Arizona Public Service (APS) operates the natural gas-fueled Yucca Power Plant near Yuma.  There are four combustion turbine units that produce nearly 150 megawatts of power to APS customers. The plant’s other combustion turbine unit and one steam unit are owned by the Imperial Irrigation District in California.  The plant provides power on an as needed basis, particularly during the summer months. (APS, 2007)  The plant, which has a 1,500 acre-feet of 5th priority entitlement, used about 350 acre-feet of Colorado River water in 2005.


There are a number of dairy and feedlot operations in the planning area and these facilities are a growing demand sector due to development pressures and land costs in more urban parts of the state.  Dairies and feedlots are located adjacent to irrigated land where feed is grown and where disposal of wastes can occur. 

In 2003, Citrus Valley Dairy was the only dairy operating in the Gila Bend Basin with a groundwater demand of about 100 acre-feet.  Painted Rock Dairy began operation the next year and the combined demand in 2005 was approximately 170 acre-feet for an estimated 1,600 animals.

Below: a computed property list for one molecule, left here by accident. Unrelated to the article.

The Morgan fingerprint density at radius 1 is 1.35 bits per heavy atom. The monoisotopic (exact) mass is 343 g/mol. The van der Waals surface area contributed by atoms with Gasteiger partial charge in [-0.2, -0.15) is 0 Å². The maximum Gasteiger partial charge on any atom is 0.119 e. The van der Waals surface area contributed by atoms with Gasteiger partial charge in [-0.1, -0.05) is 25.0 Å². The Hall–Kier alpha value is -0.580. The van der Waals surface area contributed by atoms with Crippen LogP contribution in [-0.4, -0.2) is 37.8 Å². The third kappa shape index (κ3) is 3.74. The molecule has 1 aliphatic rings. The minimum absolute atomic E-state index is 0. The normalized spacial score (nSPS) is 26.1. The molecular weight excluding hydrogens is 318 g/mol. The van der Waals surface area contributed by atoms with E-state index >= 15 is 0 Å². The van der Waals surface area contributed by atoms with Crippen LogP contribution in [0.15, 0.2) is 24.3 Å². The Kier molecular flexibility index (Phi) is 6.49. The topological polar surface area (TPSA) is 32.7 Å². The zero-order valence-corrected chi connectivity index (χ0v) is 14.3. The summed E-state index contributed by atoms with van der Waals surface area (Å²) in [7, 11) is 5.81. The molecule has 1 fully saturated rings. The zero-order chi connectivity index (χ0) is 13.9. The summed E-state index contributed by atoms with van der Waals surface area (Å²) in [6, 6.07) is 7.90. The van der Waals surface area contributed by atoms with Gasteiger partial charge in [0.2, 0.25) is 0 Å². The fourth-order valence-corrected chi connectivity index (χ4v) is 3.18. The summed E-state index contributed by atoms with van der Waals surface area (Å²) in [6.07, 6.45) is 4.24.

There are two dairies in the Lower Gila Basin, G.H. Dome Valley and Hine Hettinga, with a 2005 demand of 152 acre-feet and 94 acre-feet respectively.  These dairies house a combined total of 1,900 animals.  There are also two feedlots in the basin.  The Kammann Cattle Company used about 27 acre-feet of water for about 800 animals while McElhaney Cattle used about 3,394 acre-feet for an estimated 101,000 animals in 2005.

A biorefinery was planned to open in 2008 near Vicksburg in the Ranegras Plain Basin. Plans included a 7,500-cow dairy, a corn fractionation mill, a biodiesel plant and a waste-to-energy conversion plant.  While the facility has been substantially constructed, the project has been delayed with a focus on development of algae biomass as an alternative to corn and grains for biofuels. (AZFB, 2008) As of October, 2009, the facility had not commenced operation.

Painted Rock Dairy

Painted Rock Dairy in the Gila Bend Basin